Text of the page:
Mexico’s Other Border: Immigration And Drugs Along Mexico/Guatemala Frontier

By Andrew Eller

“It was a nice little town,” Maria explains as she sets the food on the table. Sitting down she continues, “a safe place to grow up.” Her eyes are full of memories as she drifts back to a previous time; she even draws a little map of the local fútbol field and her old house on a napkin. The mood changes when she begins to talk about how the small Guatemalan town has changed for the worse since her childhood. Her sadness is palpable as we begin to eat and she starts describing a recent visit to her hometown, which hugs the border with Mexico. Now, she paints a picture of a place under siege by Mexican drug gangs and booming levels of crime and delinquency.

I stayed in Maria’s house during a recent trip to Central America and, unfortunately, her story is not unique, as the Mexico-Guatemala border has become a very dangerous place for many. While coverage most commonly focuses on the important issues surrounding the border seperating the U.S. from Mexico, there is a border even further south. The one between Mexico and Guatemala cuts through a terrain consisting of jungles and volcanoes that stretches from the Caribbean to the Pacific Ocean. Along this other border, running along Mexico’s sourthern expanse, a drama of drug-related violence and illegal immigration is being played out daily.

Drugs Northward Tropism

Americans’ demand for drugs affects the daily lives of local residents living far south of Mexico. Huge quantities of drugs pass through the Central American land bridge on their trip to consumers in North America. The three northernmost countries of Central America, Honduras, Guatemala, and El Salvador, have the highest murder rates in the region, much higher than those in adjacent Mexico. According to a recent story in the Washington Post, the homicide rate in El Salvador is 71 per 100,000 (Honduras: 67 per 100,000, Guatemala: 52 per 100,000), compared to 14 per 100,000 in Mexico. Much of the violence encountered in Central America is fueled by Mexican gangs, like Los Zetas and the Sinaloa Cartel, whose members compete with local traffickers for control of the all-important drug transportation routes.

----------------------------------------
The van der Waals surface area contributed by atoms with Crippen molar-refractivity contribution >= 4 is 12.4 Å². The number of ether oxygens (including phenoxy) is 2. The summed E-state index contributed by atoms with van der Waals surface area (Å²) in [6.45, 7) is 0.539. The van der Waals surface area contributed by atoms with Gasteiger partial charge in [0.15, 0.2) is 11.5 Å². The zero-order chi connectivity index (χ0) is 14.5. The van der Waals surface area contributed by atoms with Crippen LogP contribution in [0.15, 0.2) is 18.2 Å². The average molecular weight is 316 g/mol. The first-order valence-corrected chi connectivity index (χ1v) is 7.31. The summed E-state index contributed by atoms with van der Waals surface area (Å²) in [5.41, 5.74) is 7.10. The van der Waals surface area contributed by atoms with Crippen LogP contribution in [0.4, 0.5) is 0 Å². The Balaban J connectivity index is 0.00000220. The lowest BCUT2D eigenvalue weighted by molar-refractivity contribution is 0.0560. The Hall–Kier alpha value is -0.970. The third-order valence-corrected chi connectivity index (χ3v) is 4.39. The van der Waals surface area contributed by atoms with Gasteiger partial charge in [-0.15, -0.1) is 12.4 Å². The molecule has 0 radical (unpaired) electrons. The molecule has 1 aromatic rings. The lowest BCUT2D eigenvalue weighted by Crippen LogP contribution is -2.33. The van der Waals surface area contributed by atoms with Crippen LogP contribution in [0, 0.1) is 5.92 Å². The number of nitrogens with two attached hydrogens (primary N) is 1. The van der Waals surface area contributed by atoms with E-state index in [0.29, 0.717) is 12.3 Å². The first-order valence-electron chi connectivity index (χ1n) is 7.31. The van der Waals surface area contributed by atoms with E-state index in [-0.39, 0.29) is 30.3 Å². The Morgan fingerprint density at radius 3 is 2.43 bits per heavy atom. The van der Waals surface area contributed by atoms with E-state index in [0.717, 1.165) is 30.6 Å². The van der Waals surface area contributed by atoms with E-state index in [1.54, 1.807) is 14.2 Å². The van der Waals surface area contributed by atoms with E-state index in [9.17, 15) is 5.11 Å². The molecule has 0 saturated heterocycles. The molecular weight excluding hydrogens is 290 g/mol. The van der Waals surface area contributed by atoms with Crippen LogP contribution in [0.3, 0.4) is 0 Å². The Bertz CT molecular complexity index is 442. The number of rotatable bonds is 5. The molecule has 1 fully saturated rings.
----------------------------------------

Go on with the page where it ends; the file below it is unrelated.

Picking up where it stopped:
The border between Mexico and Guatemala is porous, allowing drugs to cross over en masse. It is also reported that there are many more illegal border crossings than authorized ones. The amount of drugs that pass into Mexico from Guatemala is not certain; however, according to a 2007 UN report, cocaine seizures in the region have increased fourfold since 2004. These drugs must cross into Mexico before they ever reach the U.S border.

Drug smugglers also use alternatives to the overland route to transport their cargoes in order to confound anti-drug officials. In December of 2009 the Heraldo de Chiapas, a newspaper distributed in the southern Mexican province of Chiapas, reported the discovery of four boat launches. These were often utilized to haul out boats transporting illegal drugs from Guatemala. Often fast boats are used, but larger vessels are also utilized to move large amounts of cocaine. The report described how the Mexican “Federal Police intercepted [a] cargo of cocaine hidden in 560 bags of concrete…a weight of 147 Kilograms.”